And in probably the most classic case of the right man being in the right place at the right time, Donald Bennett enters onto the scene of our little story. Bennett was a BOAC pilot who had flown some of the earliest commercial air traffic across the Atlantic in the late 1930s. The aeroplane that he had used on these flights had been commandeered by the military in mid-1940 so he was at a loose end, loitering around the Air Ministry trying to find some way of being useful to the War effort
The original Trans-Atlantic flights had been by Flying Boats and these landed to refuel at Botwood, just along the coast from here. But the day of the long-distance landplane was just around the corner as many people realised and so once Bennett and his colleagues had shown that commercial Transatlantic flight was feasible, Gander was chosen for the site of a major airport. It had the most decent flat surface in North America that was nearest to Europe. Here, the planes could land to refuel - a kind-of Halfway House between Western Europe and the Eastern Seaboard of the USA.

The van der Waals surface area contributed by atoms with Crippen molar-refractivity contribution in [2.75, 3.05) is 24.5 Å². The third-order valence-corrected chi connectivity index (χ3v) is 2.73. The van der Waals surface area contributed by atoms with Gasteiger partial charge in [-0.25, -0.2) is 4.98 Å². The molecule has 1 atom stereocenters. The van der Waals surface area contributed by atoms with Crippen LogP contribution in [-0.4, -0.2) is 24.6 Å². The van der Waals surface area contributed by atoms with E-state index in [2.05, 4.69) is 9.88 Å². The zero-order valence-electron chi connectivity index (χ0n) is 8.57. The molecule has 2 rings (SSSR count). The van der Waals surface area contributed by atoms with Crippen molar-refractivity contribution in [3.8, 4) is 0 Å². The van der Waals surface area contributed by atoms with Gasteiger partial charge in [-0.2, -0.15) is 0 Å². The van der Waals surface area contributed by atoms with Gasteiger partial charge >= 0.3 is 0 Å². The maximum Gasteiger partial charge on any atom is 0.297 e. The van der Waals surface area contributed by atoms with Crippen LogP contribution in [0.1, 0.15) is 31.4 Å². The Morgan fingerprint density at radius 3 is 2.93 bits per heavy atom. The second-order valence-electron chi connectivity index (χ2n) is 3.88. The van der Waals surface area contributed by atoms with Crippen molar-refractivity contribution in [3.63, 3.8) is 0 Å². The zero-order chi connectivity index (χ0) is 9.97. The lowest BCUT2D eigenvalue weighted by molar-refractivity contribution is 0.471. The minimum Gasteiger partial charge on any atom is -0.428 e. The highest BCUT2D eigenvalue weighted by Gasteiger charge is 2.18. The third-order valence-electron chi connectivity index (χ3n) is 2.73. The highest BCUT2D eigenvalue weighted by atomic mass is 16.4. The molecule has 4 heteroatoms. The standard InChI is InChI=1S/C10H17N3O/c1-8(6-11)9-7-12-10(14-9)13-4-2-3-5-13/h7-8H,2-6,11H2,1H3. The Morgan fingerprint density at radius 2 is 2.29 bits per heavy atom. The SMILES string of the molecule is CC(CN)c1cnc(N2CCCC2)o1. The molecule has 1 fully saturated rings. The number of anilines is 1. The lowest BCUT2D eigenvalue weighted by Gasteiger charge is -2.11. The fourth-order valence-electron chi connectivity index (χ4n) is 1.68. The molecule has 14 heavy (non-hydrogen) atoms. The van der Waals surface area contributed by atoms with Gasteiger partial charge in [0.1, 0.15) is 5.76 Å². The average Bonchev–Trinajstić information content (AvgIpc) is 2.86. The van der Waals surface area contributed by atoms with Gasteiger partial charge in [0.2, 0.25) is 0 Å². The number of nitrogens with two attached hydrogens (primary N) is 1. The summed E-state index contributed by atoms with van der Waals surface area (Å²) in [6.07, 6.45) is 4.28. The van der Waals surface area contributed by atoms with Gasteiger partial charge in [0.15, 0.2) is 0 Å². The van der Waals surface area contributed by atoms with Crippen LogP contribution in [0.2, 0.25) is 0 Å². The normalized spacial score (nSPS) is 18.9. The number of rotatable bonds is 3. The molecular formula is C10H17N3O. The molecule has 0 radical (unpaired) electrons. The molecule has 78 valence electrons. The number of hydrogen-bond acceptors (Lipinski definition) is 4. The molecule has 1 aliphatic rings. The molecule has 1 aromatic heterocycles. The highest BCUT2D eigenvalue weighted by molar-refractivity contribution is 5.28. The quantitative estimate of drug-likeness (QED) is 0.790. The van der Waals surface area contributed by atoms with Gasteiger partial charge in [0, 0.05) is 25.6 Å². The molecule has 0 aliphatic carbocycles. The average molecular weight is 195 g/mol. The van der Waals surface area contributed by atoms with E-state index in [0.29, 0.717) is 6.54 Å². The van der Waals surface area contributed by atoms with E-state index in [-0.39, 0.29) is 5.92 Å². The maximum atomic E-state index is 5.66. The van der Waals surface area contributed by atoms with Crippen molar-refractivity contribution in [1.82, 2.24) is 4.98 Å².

Another reason for choosing Gander is that Newfoundland is very large, it has a distinctive shape, and Gander has one of those places with a very distinctive setting on this very large, distinctively-shaped island off the coast of North America.
So if you've flown the Atlantic east to west and your navigation isn't what it should be, you could be as much as 500 miles off your course and still make a landfall at Newfoundland. You would know exactly where you were by the island's distinctive shape and so you would have no difficulty finding Gander.
Gander also has something of an element of notoriety. When the USA closed down its airspace following the attack on the World Trade Centre in 2001, many transatlantic jets that had been denied entry to the USA were obliged to land here. As for the passengers, they were left to fend for themselves and to rely on the charity of many of the local residents.
In late 1940, the airport terminal did not look like it does today of course, but the runway may well have looked like this back then. This is where it all happened for Bennett and the other members of the Atlantic Ferry.